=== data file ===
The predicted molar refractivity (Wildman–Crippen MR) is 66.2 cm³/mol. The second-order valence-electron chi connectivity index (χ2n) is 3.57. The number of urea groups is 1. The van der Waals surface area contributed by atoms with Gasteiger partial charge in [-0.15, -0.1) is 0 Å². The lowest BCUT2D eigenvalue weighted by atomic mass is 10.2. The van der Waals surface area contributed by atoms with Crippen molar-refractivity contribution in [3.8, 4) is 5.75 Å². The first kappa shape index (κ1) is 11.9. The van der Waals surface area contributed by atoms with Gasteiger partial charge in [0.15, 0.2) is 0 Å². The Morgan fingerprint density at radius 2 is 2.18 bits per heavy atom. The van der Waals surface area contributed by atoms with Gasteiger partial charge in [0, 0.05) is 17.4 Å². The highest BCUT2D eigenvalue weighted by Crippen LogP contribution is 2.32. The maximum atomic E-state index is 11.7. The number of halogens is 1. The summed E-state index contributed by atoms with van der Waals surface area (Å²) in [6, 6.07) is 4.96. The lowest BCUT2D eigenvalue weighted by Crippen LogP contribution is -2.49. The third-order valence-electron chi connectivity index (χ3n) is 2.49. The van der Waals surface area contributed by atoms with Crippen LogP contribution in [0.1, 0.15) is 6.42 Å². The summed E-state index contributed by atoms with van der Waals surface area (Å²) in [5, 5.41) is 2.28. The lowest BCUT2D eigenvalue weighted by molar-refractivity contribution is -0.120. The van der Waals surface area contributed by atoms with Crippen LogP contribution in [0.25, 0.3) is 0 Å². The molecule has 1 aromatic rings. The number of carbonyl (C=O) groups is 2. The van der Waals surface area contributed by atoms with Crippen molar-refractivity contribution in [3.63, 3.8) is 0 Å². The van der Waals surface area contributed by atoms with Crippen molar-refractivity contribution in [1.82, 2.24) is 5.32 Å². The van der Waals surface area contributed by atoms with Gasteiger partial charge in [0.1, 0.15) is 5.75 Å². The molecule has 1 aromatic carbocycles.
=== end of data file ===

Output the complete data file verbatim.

The predicted molar refractivity (Wildman–Crippen MR) is 66.2 cm³/mol. The second-order valence-electron chi connectivity index (χ2n) is 3.57. The number of urea groups is 1. The van der Waals surface area contributed by atoms with Gasteiger partial charge in [-0.15, -0.1) is 0 Å². The lowest BCUT2D eigenvalue weighted by atomic mass is 10.2. The van der Waals surface area contributed by atoms with Crippen molar-refractivity contribution in [3.8, 4) is 5.75 Å². The first kappa shape index (κ1) is 11.9. The van der Waals surface area contributed by atoms with Gasteiger partial charge in [0.15, 0.2) is 0 Å². The Morgan fingerprint density at radius 2 is 2.18 bits per heavy atom. The van der Waals surface area contributed by atoms with Gasteiger partial charge in [0, 0.05) is 17.4 Å². The highest BCUT2D eigenvalue weighted by Crippen LogP contribution is 2.32. The maximum atomic E-state index is 11.7. The number of halogens is 1. The summed E-state index contributed by atoms with van der Waals surface area (Å²) in [6, 6.07) is 4.96. The lowest BCUT2D eigenvalue weighted by Crippen LogP contribution is -2.49. The third-order valence-electron chi connectivity index (χ3n) is 2.49. The van der Waals surface area contributed by atoms with Crippen LogP contribution in [0.1, 0.15) is 6.42 Å². The summed E-state index contributed by atoms with van der Waals surface area (Å²) in [5, 5.41) is 2.28. The lowest BCUT2D eigenvalue weighted by molar-refractivity contribution is -0.120. The van der Waals surface area contributed by atoms with Crippen LogP contribution in [0.25, 0.3) is 0 Å². The molecule has 1 aromatic rings. The number of carbonyl (C=O) groups is 2. The van der Waals surface area contributed by atoms with Crippen molar-refractivity contribution in [3.63, 3.8) is 0 Å². The van der Waals surface area contributed by atoms with Crippen molar-refractivity contribution in [1.82, 2.24) is 5.32 Å². The van der Waals surface area contributed by atoms with Gasteiger partial charge in [0.1, 0.15) is 5.75 Å². The molecule has 1 aromatic carbocycles.